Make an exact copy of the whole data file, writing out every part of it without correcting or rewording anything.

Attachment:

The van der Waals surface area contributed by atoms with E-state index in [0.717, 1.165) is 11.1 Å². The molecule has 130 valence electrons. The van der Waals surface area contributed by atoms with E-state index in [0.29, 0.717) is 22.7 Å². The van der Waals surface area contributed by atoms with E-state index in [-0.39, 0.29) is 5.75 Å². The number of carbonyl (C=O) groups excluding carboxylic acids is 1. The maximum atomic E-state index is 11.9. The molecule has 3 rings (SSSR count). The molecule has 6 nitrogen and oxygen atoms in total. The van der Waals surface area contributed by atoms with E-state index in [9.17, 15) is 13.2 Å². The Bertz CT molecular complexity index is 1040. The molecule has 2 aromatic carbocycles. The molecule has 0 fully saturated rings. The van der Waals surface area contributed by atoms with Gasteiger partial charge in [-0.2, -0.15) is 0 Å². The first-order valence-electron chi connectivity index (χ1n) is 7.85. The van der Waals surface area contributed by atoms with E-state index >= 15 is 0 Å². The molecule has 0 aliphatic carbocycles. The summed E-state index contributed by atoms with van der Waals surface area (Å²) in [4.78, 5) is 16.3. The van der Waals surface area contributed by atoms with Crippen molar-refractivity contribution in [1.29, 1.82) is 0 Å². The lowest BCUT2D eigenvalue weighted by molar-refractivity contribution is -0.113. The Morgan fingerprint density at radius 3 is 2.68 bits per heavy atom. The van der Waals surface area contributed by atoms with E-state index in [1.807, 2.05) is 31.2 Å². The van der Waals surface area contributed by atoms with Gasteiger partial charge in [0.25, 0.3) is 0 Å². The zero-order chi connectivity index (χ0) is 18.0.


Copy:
The van der Waals surface area contributed by atoms with E-state index in [0.717, 1.165) is 11.1 Å². The molecule has 130 valence electrons. The van der Waals surface area contributed by atoms with E-state index in [0.29, 0.717) is 22.7 Å². The van der Waals surface area contributed by atoms with E-state index in [-0.39, 0.29) is 5.75 Å². The number of carbonyl (C=O) groups excluding carboxylic acids is 1. The maximum atomic E-state index is 11.9. The molecule has 3 rings (SSSR count). The molecule has 6 nitrogen and oxygen atoms in total. The van der Waals surface area contributed by atoms with E-state index in [9.17, 15) is 13.2 Å². The Bertz CT molecular complexity index is 1040. The molecule has 2 aromatic carbocycles. The molecule has 0 fully saturated rings. The van der Waals surface area contributed by atoms with Gasteiger partial charge in [-0.2, -0.15) is 0 Å². The first-order valence-electron chi connectivity index (χ1n) is 7.85. The van der Waals surface area contributed by atoms with E-state index >= 15 is 0 Å². The molecule has 0 aliphatic carbocycles. The summed E-state index contributed by atoms with van der Waals surface area (Å²) in [4.78, 5) is 16.3. The van der Waals surface area contributed by atoms with Crippen molar-refractivity contribution in [1.29, 1.82) is 0 Å². The lowest BCUT2D eigenvalue weighted by molar-refractivity contribution is -0.113. The Morgan fingerprint density at radius 3 is 2.68 bits per heavy atom. The van der Waals surface area contributed by atoms with E-state index in [1.807, 2.05) is 31.2 Å². The van der Waals surface area contributed by atoms with Gasteiger partial charge in [0.25, 0.3) is 0 Å². The zero-order chi connectivity index (χ0) is 18.0.